LifeGuide: A platform for performing web-based behavioural interventions
Hare, Jonathon and Osmond, Adrian and Yang, Yang and Wills, Gary and De Roure, David and Joseph, Judith and Yardley, Lucy and Weal, Mark (2009) LifeGuide: A platform for performing web-based behavioural interventions. In: Proceedings of the WebSci'09: Society On-Line, 18-20 March 2009, Athens, Greece.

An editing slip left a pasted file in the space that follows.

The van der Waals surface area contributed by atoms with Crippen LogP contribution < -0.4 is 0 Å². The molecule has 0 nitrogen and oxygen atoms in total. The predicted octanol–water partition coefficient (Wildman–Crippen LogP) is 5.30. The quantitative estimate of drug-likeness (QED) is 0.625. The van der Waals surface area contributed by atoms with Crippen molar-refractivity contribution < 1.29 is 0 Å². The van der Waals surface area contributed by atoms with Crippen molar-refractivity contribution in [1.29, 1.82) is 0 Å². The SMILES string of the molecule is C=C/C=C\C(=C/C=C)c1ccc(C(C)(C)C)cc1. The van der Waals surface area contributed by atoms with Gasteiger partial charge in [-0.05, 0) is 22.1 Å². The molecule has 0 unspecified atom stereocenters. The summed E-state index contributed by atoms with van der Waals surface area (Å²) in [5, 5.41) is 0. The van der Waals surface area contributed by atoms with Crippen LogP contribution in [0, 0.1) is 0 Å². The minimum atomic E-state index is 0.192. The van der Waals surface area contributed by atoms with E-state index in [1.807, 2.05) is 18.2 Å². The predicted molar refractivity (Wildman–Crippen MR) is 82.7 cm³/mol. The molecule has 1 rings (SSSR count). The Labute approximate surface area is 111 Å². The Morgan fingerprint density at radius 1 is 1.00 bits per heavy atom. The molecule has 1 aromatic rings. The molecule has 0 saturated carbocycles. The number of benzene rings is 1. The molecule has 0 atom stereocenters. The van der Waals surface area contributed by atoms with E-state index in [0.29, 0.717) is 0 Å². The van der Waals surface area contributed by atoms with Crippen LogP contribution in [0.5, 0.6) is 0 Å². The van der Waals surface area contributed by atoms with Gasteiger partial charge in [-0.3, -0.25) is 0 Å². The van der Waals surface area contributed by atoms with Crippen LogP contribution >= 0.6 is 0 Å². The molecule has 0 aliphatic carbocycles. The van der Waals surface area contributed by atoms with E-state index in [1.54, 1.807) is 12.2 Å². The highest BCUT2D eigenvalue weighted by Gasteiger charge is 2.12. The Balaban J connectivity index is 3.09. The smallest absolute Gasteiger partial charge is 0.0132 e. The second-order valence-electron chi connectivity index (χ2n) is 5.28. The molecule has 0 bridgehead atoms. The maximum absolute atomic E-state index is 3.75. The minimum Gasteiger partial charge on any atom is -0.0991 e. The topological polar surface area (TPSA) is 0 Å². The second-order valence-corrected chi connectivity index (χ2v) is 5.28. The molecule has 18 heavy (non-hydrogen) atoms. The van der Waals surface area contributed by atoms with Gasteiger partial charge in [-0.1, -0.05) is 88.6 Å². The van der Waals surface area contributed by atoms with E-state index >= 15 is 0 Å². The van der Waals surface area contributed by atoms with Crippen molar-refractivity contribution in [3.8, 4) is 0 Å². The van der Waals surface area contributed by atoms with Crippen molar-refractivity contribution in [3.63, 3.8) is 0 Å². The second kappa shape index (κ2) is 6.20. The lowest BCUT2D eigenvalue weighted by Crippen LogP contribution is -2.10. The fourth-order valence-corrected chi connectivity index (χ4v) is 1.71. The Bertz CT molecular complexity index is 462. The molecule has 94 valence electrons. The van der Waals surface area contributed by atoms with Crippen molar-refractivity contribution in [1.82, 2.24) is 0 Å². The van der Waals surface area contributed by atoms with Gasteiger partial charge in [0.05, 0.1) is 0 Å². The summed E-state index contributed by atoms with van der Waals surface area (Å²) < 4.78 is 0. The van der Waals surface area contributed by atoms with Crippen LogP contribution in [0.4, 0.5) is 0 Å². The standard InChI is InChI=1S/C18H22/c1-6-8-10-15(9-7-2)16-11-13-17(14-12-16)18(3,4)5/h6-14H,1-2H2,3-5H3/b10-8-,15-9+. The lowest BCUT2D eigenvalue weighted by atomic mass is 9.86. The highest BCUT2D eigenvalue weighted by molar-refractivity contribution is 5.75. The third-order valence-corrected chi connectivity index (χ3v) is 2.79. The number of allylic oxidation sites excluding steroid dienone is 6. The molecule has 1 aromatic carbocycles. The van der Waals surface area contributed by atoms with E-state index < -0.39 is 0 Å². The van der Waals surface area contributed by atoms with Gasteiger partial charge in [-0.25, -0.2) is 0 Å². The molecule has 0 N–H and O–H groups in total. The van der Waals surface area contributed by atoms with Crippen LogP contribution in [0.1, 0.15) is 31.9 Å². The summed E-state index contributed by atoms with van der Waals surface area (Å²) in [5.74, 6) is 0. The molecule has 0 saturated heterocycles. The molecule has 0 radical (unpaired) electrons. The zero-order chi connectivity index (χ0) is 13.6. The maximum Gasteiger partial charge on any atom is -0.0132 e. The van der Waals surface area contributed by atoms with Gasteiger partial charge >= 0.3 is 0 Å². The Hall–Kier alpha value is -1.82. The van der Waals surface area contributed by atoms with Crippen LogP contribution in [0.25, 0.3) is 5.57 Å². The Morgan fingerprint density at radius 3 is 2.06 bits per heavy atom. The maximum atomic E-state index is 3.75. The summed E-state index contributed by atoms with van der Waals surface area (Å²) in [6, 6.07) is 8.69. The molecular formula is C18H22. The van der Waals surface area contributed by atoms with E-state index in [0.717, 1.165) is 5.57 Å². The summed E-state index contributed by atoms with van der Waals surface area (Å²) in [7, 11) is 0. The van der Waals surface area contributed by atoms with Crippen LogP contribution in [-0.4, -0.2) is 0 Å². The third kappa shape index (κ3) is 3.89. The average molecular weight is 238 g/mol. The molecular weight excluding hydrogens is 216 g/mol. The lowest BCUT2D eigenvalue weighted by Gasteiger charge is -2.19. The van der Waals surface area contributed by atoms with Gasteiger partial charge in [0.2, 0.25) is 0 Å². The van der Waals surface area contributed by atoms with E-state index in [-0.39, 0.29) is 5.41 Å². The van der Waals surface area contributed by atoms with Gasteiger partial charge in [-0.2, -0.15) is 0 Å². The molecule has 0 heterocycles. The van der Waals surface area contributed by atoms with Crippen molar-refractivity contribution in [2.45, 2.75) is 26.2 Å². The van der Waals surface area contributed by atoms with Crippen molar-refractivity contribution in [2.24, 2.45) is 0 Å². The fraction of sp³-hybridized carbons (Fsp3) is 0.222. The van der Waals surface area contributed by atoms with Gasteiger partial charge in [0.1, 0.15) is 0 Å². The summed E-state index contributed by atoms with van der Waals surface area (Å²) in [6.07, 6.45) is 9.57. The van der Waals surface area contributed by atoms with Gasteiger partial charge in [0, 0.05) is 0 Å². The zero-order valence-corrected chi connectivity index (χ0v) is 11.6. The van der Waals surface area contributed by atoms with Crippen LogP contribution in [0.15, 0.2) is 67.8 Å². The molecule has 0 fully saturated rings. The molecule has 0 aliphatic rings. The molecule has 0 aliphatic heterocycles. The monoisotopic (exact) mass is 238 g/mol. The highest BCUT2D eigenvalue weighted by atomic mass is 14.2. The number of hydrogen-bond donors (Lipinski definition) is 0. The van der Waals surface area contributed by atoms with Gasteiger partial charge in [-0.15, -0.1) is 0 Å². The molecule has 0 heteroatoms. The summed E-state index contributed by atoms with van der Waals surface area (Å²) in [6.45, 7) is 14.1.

Interventions designed to influence people's behaviour ('behavioural interventions') are a fundamental part of daily life, whether in the form of personal advice, support and skills training from professionals (e.g. educators, doctors) or general information disseminated through the media. However, personal advice and support are very costly, and it is impossible to provide everyone with 24-hour access to personal guidance on managing all their problems. General information provided through the media may not be seen as relevant to the particular problems of individuals, and provides no support to help people make desired changes to their behaviour. For the first time, the World Wide Web provides a cost-effective opportunity to provide open 24-hour access to extensive information and advice on any problem. Interactive technology means that the advice can now be specifically 'tailored' to address the particular situation, concerns, beliefs and preferences of each individual, and intensive daily support can be provided for behaviour change in the form of reminders, personalised feedback regarding progress and overcoming obstacles, help with planning, and opportunities for communication with peers. In view of this huge potential, web-based behavioural interventions are starting to be developed in the public and private sector. However, currently each intervention is individually programmed from scratch, with the result that the initial development costs are greater for web-based than for traditionally delivered interventions, and once programmed they cannot easily be modified. This seriously limits the number of interventions that can be developed and evaluated, and acts as a barrier to innovation and enhancement of interventions by researchers. The aim of the LifeGuide project is to develop, evaluate and disseminate a set of tools that will allow researchers to flexibly create and modify two fundamental dimensions of behavioural interventions: providing tailored advice; and supporting sustained behaviour. The LifeGuide toolkit will eliminate the costly waste of resources involved in programming every intervention individually, and will allow researchers to easily test components of interventions and immediately modify and improve the interventions based on their findings. The tools will also increase the number of researchers who can engage in this type of research, opening it up to those with limited funding (e.g. junior researchers and research students). The practical benefit will be more rapid development of better interventions, while the scientific benefit will be a much faster accumulation of knowledge about the effects of different elements of interventions than at present, which will improve our basic understanding of the influences on behaviour. In the project, social scientists and computer scientists are working closely together to develop the software needed, using extensive expert consultation through workshops and the internet to obtain researchers' views of how to make the software fit for all requirements. The LifeGuide software essentially comprises of three main components: a web-based player through which end user can access an intervention; a web-based management interface through which researchers can control and view data from their interventions; and a standalone desktop-based authoring tool in which researchers can create and edit interventions. The tools also enable the construction of randomised controlled trials (RCTs) for the interventions. The LifeGuide player component is in essence a generic adaptive hypertext system, augmented with the ability to record specialised usage and timing information. From perspective of the end user, a web-based intervention is accessed through a browser and appears as a series of web pages with questions and tailored advice. Rather than starting from scratch in developing a framework for defining interventions, we have adopted the use of a leading e-learning specification, IMS Question and Test Interoperability (QTI). The QTI specification describes a data model for representing electronic assessments, consisting of items (pages with questions), tests (the flow between the pages) and the reporting of results. This is particularly suited to modelling an intervention, as a behavioural intervention can itself be seen as a form of assessment. QTI items can consist of multiple questions or interactions with different forms (e.g. text entry, multiple choice, numeric sliders, etc). QTI also defines a model for adaptive assessment in which the current location within an assessment can be defined as a series of pre-requisite conditions or branches. These conditions are defined through a simple, but flexible, programming language that allows the evaluation of arbitrarily complex expressions that are capable of examining previous responses from the user. The QTI specification has a complete binding to XML, which means an intervention can be represented as a series of XML files. QTI items can be rendered as XHTML in a web browser by simply transforming them using XSLT. The LifeGuide player software incorporates many extensions to the QTI specification using the pre-defined extension points, in order to add additional functionality. For example, we have provided the ability for interventions to be able to automatically send emails to registered users at given times if certain conditions are met. The LifeGuide manager software allows researchers to manage and query existing interventions. For example, the software is capable of showing how many people used a particular intervention in a given time period, and how the users were geographically located. It is also possible for researchers to drill down to the level of a particular user of an intervention and view data, such as the QTI report, and information about the ordering of pages viewed by the user. The QTI report data includes information about the users’ responses to questions and how long the user spent on particular parts of the intervention. The manager software will also be capable of generating and exporting reports from the recorded data over groups of many users or sessions for further analysis in external software. The LifeGuide authoring tool enables researchers to create new interventions. In particular, the pages (instances of QTI items) are created in a graphical WYSIWYG editor that displays the pages exactly as they will appear in the users web-browser. The logic that determines the adaptive features of the intervention is expressed in a simple programming language inspired by xTalk family of languages. Currently in the project, we have completed the construction of the player software, and the first release of the manager component has been deployed. The first intervention developed for the LifeGuide platform, a health intervention designed to advise users on dealing with cold and flu symptoms, has been released for user acceptance testing and qualitative piloting. Quantitative piloting of the intervention, using all of the data recording facilities of the player software and reporting facilities of the manager software is scheduled to take place early in the New Year. In the longer term, we intend to investigate how the LifeGuide toolset can be applied to domains other than behavioural interventions. In particular, we intend to investigate the use of the tools in the e-assessment/e-learning domain. Another possible use for the tools is for developing online questionnaires that require adaptivity or wider varieties of interaction than current tools can provide. With respect to behavioural interventions, one future aim is to further develop the LifeGuide tools into supporting a “population laboratory” which will enable the quantitative results from multiple interventions to be shared and analysed together.